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ABILENE, Texas (KTAB/KRBC) – Texas Governor Greg Abbott and a team of business delegates from Texas cities are halfway through their three-country Asia trip. The governor announced his business mission to South Korea, Japan and Taiwan earlier this year. Key city business interests will be represented on the trip by Development Corporation of Abilene President and CEO Misty Mayo, one of 28 selected representatives from Texas cities to accompany the governor to these meetings.

“It’s a journey, but an important journey for Texas and certainly an important journey for Abilene … I’ve worked in economic development for decades and this is certainly a highlight of my career,” Mayo said.

(Courtesy: Office of the Governor of Texas)

KTAB/KRBC spoke with Mayo by phone as she was boarding a flight from South Korea to Japan for the final leg of her mission. She spoke about the tremendous opportunities this trip presents for Abilene, not only for our international business partners, but also to demonstrate the city’s potential as a major industrial port.

“It was an extremely tight schedule and to have these opportunities is very special. The delegation was so small that I sat next to the first lady last night, you know, I just had access to the state leadership to make sure they know that Abilene is serious about the future of our community,” Mayo said.

Mayo made full use of her time abroad, adding that outside of the official travel schedule, she made connections with business and industry leaders who have direct ties to manufacturing and commerce in Abilene.

<em>Announcement of the delegation at the opening of the “Office of the State of Texas in Taiwan”</em> <em>(Courtesy: Office of the Governor of Texas)</em>” data-src=”https://s.yimg.com/ny/api/res/1.2/LctmLjpwvtbMKPHCyqoIpw–/YXBwaWQ9aGlnaGxhbmRlcjt3PTk2MDtoPTU0MA–/https://media.zenfs.com/en/ktab_abilene_articles_934/80f2116efad7ff7332cb83a6279663a0″/><em></div>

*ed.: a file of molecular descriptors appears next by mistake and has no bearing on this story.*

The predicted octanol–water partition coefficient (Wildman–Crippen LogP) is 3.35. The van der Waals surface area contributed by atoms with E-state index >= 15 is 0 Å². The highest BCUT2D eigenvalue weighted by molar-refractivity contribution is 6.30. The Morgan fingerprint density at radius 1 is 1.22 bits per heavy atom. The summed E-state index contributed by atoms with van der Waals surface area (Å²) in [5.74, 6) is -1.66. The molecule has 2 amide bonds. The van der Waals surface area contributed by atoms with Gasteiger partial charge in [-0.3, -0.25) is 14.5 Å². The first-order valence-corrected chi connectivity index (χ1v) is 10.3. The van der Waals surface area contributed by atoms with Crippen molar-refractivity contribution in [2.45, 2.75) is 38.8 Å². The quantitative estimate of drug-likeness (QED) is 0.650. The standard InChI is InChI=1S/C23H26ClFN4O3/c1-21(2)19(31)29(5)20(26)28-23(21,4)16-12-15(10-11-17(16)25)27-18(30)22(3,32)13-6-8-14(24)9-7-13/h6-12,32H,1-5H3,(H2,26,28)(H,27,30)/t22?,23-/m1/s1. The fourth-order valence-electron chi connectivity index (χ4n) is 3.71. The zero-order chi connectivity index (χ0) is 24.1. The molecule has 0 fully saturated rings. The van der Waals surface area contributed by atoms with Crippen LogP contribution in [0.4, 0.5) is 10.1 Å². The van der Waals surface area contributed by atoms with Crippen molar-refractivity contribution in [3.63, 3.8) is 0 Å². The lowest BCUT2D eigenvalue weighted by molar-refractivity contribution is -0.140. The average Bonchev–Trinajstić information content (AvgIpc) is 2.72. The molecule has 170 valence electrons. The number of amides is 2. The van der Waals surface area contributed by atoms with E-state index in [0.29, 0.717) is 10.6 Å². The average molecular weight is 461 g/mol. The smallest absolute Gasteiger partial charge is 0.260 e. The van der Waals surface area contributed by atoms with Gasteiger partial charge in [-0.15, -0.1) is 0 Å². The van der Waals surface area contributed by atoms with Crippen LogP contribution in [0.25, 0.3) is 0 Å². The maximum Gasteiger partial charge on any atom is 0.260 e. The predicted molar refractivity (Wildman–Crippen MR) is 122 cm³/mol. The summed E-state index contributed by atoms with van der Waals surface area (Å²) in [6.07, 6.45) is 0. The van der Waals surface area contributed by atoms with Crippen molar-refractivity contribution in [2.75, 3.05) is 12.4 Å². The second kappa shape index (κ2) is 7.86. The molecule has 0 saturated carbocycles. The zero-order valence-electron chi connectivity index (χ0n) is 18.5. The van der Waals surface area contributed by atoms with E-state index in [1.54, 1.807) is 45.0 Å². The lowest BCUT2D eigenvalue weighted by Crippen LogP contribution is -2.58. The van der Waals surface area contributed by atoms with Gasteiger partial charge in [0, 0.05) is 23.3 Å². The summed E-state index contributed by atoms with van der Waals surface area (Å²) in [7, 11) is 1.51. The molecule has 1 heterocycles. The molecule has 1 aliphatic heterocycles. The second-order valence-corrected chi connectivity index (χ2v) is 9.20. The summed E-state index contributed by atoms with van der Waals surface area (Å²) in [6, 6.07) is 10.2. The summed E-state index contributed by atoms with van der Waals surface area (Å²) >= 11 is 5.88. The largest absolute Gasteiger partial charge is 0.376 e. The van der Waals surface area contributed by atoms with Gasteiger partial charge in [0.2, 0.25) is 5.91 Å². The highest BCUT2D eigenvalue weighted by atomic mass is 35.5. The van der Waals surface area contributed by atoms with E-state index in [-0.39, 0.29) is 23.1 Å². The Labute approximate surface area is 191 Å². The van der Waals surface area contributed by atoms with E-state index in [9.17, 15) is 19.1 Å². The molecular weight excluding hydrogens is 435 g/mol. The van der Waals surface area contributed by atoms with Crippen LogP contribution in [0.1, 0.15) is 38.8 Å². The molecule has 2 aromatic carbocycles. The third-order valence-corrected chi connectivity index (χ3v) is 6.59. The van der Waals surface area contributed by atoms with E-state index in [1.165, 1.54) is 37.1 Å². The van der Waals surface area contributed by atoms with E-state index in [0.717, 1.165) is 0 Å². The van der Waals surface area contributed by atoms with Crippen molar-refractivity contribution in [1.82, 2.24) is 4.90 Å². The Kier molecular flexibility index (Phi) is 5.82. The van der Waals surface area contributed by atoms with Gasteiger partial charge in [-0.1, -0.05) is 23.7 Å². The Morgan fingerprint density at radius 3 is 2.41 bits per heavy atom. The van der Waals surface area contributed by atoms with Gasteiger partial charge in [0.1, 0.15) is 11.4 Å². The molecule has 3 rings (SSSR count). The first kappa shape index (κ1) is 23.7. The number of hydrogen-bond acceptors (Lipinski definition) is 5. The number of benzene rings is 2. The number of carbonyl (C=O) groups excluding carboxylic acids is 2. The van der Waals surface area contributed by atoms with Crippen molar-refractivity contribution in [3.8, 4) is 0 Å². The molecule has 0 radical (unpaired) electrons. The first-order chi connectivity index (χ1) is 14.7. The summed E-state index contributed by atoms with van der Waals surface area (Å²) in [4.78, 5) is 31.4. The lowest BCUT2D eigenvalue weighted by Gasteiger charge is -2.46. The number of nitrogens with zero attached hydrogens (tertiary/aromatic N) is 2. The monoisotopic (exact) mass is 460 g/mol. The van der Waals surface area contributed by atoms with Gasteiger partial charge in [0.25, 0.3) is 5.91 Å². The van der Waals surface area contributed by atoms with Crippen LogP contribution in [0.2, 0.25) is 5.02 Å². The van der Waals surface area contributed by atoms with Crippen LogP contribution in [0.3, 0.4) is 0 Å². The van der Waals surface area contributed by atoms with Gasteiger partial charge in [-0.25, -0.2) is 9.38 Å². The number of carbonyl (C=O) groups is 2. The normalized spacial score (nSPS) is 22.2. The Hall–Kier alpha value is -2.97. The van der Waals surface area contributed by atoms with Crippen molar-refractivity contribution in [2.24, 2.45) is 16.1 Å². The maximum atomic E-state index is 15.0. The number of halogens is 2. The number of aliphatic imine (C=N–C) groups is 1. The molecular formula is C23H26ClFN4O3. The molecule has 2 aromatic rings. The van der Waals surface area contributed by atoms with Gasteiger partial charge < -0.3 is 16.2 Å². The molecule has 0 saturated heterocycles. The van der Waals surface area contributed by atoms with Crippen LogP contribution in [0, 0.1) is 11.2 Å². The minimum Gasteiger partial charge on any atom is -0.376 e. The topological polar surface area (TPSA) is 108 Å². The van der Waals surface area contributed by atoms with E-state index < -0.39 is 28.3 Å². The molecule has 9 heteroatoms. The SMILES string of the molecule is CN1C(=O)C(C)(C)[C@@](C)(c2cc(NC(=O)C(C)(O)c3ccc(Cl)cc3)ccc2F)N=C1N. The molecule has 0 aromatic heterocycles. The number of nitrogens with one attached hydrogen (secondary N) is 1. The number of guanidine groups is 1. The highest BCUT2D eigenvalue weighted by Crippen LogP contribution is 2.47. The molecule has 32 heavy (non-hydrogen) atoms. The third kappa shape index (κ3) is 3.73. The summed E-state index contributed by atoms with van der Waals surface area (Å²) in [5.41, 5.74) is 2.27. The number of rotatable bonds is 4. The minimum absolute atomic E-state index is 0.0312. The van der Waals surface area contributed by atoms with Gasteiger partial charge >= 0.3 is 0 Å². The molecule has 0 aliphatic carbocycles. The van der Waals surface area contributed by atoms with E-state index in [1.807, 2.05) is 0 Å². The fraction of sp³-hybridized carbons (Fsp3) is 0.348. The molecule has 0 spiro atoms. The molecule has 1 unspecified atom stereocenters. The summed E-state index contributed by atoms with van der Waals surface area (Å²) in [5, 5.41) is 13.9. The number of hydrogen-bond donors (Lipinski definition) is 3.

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Delegation at the announcement of the “Office of the State of Texas in Taiwan” (Courtesy: Office of the Governor of Texas)

“Part of the reason the schedule is so tight is because I’ve spent the last two months, aside from the trade delegation, preparing and reaching out to companies. I’m meeting with companies that already have ties to Abilene. That’s critical for us to strengthen existing ties and then forge new ties through the delegations,” Mayo said.

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Established and emerging industries in Abilene, such as semiconductor manufacturing, benefit from these relationships through imports, exports and the growing ties between our three nations. And as international tensions rise, developments like the governor’s announcement Sunday to establish a “State of Texas” office in Taiwan could pave a path for Texas, and by extension, Abilene, toward stronger U.S.-foreign ties.

“These three countries are important trading partners and the more we can sit down with them, talk and tour their operations, the closer we can build our partnership. And that partnership builds trust and trust builds long-term relationships that ultimately … We’re making sure that opportunities for Texas actually mean opportunities for Abilene,” Mayo said.

The most important events of the trip include the delegation’s visit to Samsung’s semiconductor plant in South Korea, an agreement with a South Korean steel company to expand production in Temple, Texas, and the announcement of plans to open a branch of the State of Texas in Taiwan.

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